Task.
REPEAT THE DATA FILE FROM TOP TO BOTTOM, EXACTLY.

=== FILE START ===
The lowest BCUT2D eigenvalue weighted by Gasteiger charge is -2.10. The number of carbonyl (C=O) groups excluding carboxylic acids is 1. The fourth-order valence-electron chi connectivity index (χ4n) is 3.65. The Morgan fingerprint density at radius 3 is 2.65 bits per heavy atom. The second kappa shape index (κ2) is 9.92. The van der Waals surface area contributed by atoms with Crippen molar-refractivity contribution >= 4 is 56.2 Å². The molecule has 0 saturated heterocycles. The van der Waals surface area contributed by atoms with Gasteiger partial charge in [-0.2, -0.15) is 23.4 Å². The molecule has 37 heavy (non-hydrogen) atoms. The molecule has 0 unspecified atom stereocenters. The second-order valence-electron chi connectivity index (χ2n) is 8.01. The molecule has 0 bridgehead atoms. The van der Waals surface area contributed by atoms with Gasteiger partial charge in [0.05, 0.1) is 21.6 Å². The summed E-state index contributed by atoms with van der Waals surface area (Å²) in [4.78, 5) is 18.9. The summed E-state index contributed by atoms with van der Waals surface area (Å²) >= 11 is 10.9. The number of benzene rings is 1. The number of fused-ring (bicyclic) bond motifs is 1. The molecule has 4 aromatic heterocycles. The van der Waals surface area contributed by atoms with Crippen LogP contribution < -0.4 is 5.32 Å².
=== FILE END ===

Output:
The lowest BCUT2D eigenvalue weighted by Gasteiger charge is -2.10. The number of carbonyl (C=O) groups excluding carboxylic acids is 1. The fourth-order valence-electron chi connectivity index (χ4n) is 3.65. The Morgan fingerprint density at radius 3 is 2.65 bits per heavy atom. The second kappa shape index (κ2) is 9.92. The van der Waals surface area contributed by atoms with Crippen molar-refractivity contribution >= 4 is 56.2 Å². The molecule has 0 saturated heterocycles. The van der Waals surface area contributed by atoms with Gasteiger partial charge in [-0.2, -0.15) is 23.4 Å². The molecule has 37 heavy (non-hydrogen) atoms. The molecule has 0 unspecified atom stereocenters. The second-order valence-electron chi connectivity index (χ2n) is 8.01. The molecule has 0 bridgehead atoms. The van der Waals surface area contributed by atoms with Gasteiger partial charge in [0.05, 0.1) is 21.6 Å². The summed E-state index contributed by atoms with van der Waals surface area (Å²) in [4.78, 5) is 18.9. The summed E-state index contributed by atoms with van der Waals surface area (Å²) >= 11 is 10.9. The number of benzene rings is 1. The number of fused-ring (bicyclic) bond motifs is 1. The molecule has 4 aromatic heterocycles. The van der Waals surface area contributed by atoms with Crippen LogP contribution < -0.4 is 5.32 Å².